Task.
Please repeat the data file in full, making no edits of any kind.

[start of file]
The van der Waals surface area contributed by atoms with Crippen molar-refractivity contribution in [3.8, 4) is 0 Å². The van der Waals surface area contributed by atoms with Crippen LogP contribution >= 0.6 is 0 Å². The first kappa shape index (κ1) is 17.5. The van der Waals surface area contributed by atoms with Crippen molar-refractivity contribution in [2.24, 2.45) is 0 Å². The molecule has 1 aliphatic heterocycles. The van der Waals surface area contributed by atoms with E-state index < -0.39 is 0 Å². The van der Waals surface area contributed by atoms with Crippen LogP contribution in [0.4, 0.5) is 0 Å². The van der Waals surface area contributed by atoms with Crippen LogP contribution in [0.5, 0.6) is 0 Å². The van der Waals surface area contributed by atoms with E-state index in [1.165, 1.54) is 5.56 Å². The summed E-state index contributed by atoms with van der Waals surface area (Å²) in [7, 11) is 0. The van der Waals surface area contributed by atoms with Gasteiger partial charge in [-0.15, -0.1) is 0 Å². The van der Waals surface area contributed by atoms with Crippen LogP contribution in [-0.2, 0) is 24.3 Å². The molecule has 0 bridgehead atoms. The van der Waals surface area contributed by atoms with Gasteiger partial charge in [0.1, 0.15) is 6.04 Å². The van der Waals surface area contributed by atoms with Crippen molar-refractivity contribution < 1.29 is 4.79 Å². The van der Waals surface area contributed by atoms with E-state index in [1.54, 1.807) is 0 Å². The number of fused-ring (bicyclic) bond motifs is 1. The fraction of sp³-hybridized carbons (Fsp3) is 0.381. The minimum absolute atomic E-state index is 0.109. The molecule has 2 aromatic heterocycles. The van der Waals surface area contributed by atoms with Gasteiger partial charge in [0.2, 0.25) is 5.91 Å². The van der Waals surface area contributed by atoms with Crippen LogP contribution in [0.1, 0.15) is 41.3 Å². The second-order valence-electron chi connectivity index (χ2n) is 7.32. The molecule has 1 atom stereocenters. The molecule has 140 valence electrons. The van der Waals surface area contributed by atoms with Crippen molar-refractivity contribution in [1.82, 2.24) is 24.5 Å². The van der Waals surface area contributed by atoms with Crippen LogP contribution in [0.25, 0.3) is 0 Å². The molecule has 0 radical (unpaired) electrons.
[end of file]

The van der Waals surface area contributed by atoms with Crippen molar-refractivity contribution in [3.8, 4) is 0 Å². The van der Waals surface area contributed by atoms with Crippen LogP contribution >= 0.6 is 0 Å². The first kappa shape index (κ1) is 17.5. The van der Waals surface area contributed by atoms with Crippen molar-refractivity contribution in [2.24, 2.45) is 0 Å². The molecule has 1 aliphatic heterocycles. The van der Waals surface area contributed by atoms with E-state index < -0.39 is 0 Å². The van der Waals surface area contributed by atoms with Crippen LogP contribution in [0.4, 0.5) is 0 Å². The van der Waals surface area contributed by atoms with Crippen LogP contribution in [0.5, 0.6) is 0 Å². The van der Waals surface area contributed by atoms with E-state index in [1.165, 1.54) is 5.56 Å². The summed E-state index contributed by atoms with van der Waals surface area (Å²) in [7, 11) is 0. The van der Waals surface area contributed by atoms with Gasteiger partial charge in [-0.15, -0.1) is 0 Å². The van der Waals surface area contributed by atoms with Crippen LogP contribution in [-0.2, 0) is 24.3 Å². The molecule has 0 bridgehead atoms. The van der Waals surface area contributed by atoms with Gasteiger partial charge in [0.1, 0.15) is 6.04 Å². The van der Waals surface area contributed by atoms with Crippen molar-refractivity contribution < 1.29 is 4.79 Å². The van der Waals surface area contributed by atoms with E-state index in [1.54, 1.807) is 0 Å². The number of fused-ring (bicyclic) bond motifs is 1. The fraction of sp³-hybridized carbons (Fsp3) is 0.381. The minimum absolute atomic E-state index is 0.109. The molecule has 2 aromatic heterocycles. The van der Waals surface area contributed by atoms with Gasteiger partial charge in [0.2, 0.25) is 5.91 Å². The van der Waals surface area contributed by atoms with Crippen LogP contribution in [0.1, 0.15) is 41.3 Å². The second-order valence-electron chi connectivity index (χ2n) is 7.32. The molecule has 1 atom stereocenters. The molecule has 140 valence electrons. The van der Waals surface area contributed by atoms with Crippen molar-refractivity contribution in [1.82, 2.24) is 24.5 Å². The van der Waals surface area contributed by atoms with Crippen LogP contribution in [0.25, 0.3) is 0 Å². The molecule has 0 radical (unpaired) electrons.